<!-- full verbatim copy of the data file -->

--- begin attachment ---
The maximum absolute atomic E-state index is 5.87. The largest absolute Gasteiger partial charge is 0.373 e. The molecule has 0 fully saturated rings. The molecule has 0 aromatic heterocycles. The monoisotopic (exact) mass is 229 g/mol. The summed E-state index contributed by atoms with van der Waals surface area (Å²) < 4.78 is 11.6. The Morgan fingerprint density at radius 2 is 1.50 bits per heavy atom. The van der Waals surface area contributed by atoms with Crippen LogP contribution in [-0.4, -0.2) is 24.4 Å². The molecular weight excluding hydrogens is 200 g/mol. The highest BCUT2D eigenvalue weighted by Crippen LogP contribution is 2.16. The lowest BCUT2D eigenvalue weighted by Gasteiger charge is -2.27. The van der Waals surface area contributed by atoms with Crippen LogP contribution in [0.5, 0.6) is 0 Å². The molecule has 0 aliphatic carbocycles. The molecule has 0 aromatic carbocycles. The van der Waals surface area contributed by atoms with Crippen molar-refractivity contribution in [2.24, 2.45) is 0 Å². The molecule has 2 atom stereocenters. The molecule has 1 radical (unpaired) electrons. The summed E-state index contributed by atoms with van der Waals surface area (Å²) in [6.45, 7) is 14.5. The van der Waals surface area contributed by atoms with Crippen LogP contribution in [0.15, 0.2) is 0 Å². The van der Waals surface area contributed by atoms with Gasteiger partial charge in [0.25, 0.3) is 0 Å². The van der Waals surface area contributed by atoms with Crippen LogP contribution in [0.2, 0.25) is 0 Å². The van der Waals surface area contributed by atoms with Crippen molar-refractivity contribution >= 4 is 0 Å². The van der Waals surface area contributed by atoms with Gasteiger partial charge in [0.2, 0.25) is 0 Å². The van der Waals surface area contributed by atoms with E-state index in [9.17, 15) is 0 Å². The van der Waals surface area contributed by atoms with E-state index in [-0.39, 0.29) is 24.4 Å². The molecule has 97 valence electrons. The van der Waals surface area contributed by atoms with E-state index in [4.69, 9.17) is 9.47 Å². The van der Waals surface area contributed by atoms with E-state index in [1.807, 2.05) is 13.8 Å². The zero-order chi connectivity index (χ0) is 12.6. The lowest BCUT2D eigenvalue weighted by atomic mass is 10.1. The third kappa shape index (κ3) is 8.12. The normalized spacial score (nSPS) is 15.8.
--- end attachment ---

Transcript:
The maximum absolute atomic E-state index is 5.87. The largest absolute Gasteiger partial charge is 0.373 e. The molecule has 0 fully saturated rings. The molecule has 0 aromatic heterocycles. The monoisotopic (exact) mass is 229 g/mol. The summed E-state index contributed by atoms with van der Waals surface area (Å²) < 4.78 is 11.6. The Morgan fingerprint density at radius 2 is 1.50 bits per heavy atom. The van der Waals surface area contributed by atoms with Crippen LogP contribution in [-0.4, -0.2) is 24.4 Å². The molecular weight excluding hydrogens is 200 g/mol. The highest BCUT2D eigenvalue weighted by Crippen LogP contribution is 2.16. The lowest BCUT2D eigenvalue weighted by Gasteiger charge is -2.27. The van der Waals surface area contributed by atoms with Crippen LogP contribution in [0.5, 0.6) is 0 Å². The molecule has 0 aliphatic carbocycles. The molecule has 0 aromatic carbocycles. The van der Waals surface area contributed by atoms with Crippen molar-refractivity contribution in [2.24, 2.45) is 0 Å². The molecule has 2 atom stereocenters. The molecule has 1 radical (unpaired) electrons. The summed E-state index contributed by atoms with van der Waals surface area (Å²) in [6.45, 7) is 14.5. The van der Waals surface area contributed by atoms with Crippen LogP contribution in [0.15, 0.2) is 0 Å². The van der Waals surface area contributed by atoms with Gasteiger partial charge in [0.25, 0.3) is 0 Å². The van der Waals surface area contributed by atoms with Crippen LogP contribution in [0.2, 0.25) is 0 Å². The van der Waals surface area contributed by atoms with Crippen molar-refractivity contribution >= 4 is 0 Å². The van der Waals surface area contributed by atoms with Gasteiger partial charge in [0.2, 0.25) is 0 Å². The van der Waals surface area contributed by atoms with E-state index in [9.17, 15) is 0 Å². The van der Waals surface area contributed by atoms with E-state index in [-0.39, 0.29) is 24.4 Å². The molecule has 97 valence electrons. The van der Waals surface area contributed by atoms with E-state index in [4.69, 9.17) is 9.47 Å². The van der Waals surface area contributed by atoms with E-state index in [1.807, 2.05) is 13.8 Å². The zero-order chi connectivity index (χ0) is 12.6. The lowest BCUT2D eigenvalue weighted by atomic mass is 10.1. The third kappa shape index (κ3) is 8.12. The normalized spacial score (nSPS) is 15.8.